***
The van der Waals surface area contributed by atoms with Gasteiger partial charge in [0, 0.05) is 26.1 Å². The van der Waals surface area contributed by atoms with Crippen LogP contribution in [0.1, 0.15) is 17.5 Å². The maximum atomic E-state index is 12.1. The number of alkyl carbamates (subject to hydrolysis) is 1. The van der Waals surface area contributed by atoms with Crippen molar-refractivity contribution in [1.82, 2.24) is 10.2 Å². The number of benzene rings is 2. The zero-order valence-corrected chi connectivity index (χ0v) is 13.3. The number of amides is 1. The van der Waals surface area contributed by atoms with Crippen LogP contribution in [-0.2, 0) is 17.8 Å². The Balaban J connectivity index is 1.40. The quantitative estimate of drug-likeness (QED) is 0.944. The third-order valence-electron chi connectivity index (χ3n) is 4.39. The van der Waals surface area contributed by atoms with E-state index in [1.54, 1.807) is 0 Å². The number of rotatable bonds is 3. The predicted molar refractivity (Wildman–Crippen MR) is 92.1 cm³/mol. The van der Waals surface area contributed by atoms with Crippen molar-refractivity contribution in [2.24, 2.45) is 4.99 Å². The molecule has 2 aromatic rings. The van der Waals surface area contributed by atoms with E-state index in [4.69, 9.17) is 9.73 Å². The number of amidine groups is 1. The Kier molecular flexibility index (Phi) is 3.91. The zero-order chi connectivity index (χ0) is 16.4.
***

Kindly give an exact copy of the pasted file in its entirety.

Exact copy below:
The van der Waals surface area contributed by atoms with Gasteiger partial charge in [0, 0.05) is 26.1 Å². The van der Waals surface area contributed by atoms with Crippen LogP contribution in [0.1, 0.15) is 17.5 Å². The maximum atomic E-state index is 12.1. The number of alkyl carbamates (subject to hydrolysis) is 1. The van der Waals surface area contributed by atoms with Crippen molar-refractivity contribution in [1.82, 2.24) is 10.2 Å². The number of benzene rings is 2. The zero-order valence-corrected chi connectivity index (χ0v) is 13.3. The number of amides is 1. The van der Waals surface area contributed by atoms with Crippen LogP contribution in [-0.2, 0) is 17.8 Å². The Balaban J connectivity index is 1.40. The quantitative estimate of drug-likeness (QED) is 0.944. The third-order valence-electron chi connectivity index (χ3n) is 4.39. The van der Waals surface area contributed by atoms with E-state index in [1.54, 1.807) is 0 Å². The number of rotatable bonds is 3. The predicted molar refractivity (Wildman–Crippen MR) is 92.1 cm³/mol. The van der Waals surface area contributed by atoms with Crippen molar-refractivity contribution in [2.24, 2.45) is 4.99 Å². The molecule has 2 aromatic rings. The van der Waals surface area contributed by atoms with E-state index in [4.69, 9.17) is 9.73 Å². The number of amidine groups is 1. The Kier molecular flexibility index (Phi) is 3.91. The zero-order chi connectivity index (χ0) is 16.4.